I find myself being less of a people pleaser after my diagnosis and my only regret is not being that way before. But we live and learn.

      Thank you for reading and commenting.

  9. Carrie says:

    I think because I’m still in the thick of things, I can’t plan too far ahead. I still have weekly PT appointments, my clinical trial appointments, therapy, studies….it’s so hard to plan when there’s also work and a child. I think I want to be the person who plans to do all of the things I haven’t had a chance to do yet; visit India, learn the ukulele, take a sushi making class…but time doesn’t allow it. Nor does finances. I still have a life to live. A normal life. Or at least, that’s the life I’m trying to live. A normal one. I’ve never wanted normalcy more in my life!!!!

    • thesmallc says:

      Carrie, I wouldn’t mind going to India or learning how to make sushi which I enjoy eating a lot (when we meet up, we should plan to eat sushi). I miss school and was planning to eventually go back, but I can’t even consider it at this point. My priorities have drastically changed and I wish the reason wasn’t because of my health.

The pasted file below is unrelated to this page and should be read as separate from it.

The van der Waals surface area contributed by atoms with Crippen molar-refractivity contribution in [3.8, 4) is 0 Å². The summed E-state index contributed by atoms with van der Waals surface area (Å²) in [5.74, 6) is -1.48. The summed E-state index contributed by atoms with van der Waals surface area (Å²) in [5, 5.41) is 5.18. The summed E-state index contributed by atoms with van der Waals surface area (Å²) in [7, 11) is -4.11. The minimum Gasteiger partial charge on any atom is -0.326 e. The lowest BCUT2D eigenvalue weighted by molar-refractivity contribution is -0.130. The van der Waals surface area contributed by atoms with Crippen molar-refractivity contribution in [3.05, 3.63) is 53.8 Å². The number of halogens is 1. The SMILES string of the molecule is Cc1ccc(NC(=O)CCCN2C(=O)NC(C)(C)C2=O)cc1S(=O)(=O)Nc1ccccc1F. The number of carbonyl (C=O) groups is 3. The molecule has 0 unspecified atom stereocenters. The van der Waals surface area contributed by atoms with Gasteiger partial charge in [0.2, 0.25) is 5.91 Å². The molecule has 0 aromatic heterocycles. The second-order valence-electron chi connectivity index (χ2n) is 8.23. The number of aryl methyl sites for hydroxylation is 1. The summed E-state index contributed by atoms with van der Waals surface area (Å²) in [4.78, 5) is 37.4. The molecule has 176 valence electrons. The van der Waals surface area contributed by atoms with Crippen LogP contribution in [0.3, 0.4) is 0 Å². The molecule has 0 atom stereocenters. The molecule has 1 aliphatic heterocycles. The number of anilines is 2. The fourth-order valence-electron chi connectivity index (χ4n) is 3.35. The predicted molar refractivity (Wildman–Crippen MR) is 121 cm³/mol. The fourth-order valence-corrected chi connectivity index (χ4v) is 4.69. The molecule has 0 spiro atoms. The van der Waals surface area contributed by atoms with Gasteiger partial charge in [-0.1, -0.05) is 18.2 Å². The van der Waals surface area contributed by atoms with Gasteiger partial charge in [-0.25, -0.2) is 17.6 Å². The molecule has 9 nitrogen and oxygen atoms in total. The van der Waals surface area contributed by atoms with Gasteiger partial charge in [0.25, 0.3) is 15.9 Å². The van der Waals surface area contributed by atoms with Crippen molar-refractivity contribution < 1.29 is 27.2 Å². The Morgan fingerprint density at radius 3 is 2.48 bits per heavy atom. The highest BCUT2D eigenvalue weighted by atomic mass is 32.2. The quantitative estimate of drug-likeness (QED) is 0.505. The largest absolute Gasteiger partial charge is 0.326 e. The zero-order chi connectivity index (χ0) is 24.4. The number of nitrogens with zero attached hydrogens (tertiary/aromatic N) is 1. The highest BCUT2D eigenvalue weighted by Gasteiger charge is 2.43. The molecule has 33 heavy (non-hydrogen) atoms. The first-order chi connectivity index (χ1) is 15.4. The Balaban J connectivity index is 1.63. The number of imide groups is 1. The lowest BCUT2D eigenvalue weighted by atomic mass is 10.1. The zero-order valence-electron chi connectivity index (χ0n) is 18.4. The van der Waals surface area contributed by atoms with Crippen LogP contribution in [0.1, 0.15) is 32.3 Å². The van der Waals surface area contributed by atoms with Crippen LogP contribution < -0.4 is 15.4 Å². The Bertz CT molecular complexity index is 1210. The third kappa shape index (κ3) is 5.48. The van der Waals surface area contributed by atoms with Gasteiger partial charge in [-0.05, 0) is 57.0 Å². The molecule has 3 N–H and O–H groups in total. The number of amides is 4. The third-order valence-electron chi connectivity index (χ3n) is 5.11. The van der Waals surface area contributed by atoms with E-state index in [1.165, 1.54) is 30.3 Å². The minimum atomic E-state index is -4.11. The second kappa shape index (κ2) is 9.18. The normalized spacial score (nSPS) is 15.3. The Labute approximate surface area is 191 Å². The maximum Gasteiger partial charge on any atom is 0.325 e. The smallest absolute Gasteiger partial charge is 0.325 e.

Your days will get better and you will gain some level of freedom. I am not sure things would ever be the same but they weren’t the way before I was dx either, just wish the circumstances were different.

      We do our best.

  10. The Accidental Amazon says:

    Oy. I was okay with plans for a while initially, and then the fatigue wouldn’t go away, and I stopped being able to plan anything. When I finally did make a plan — I forget for what, except it was fun — a few years later, it felt like a monumental act of bravery. I’ve gotten a bit better, but I pick and choose my plans very carefully. Because you never know, do you? xoxo, Kathi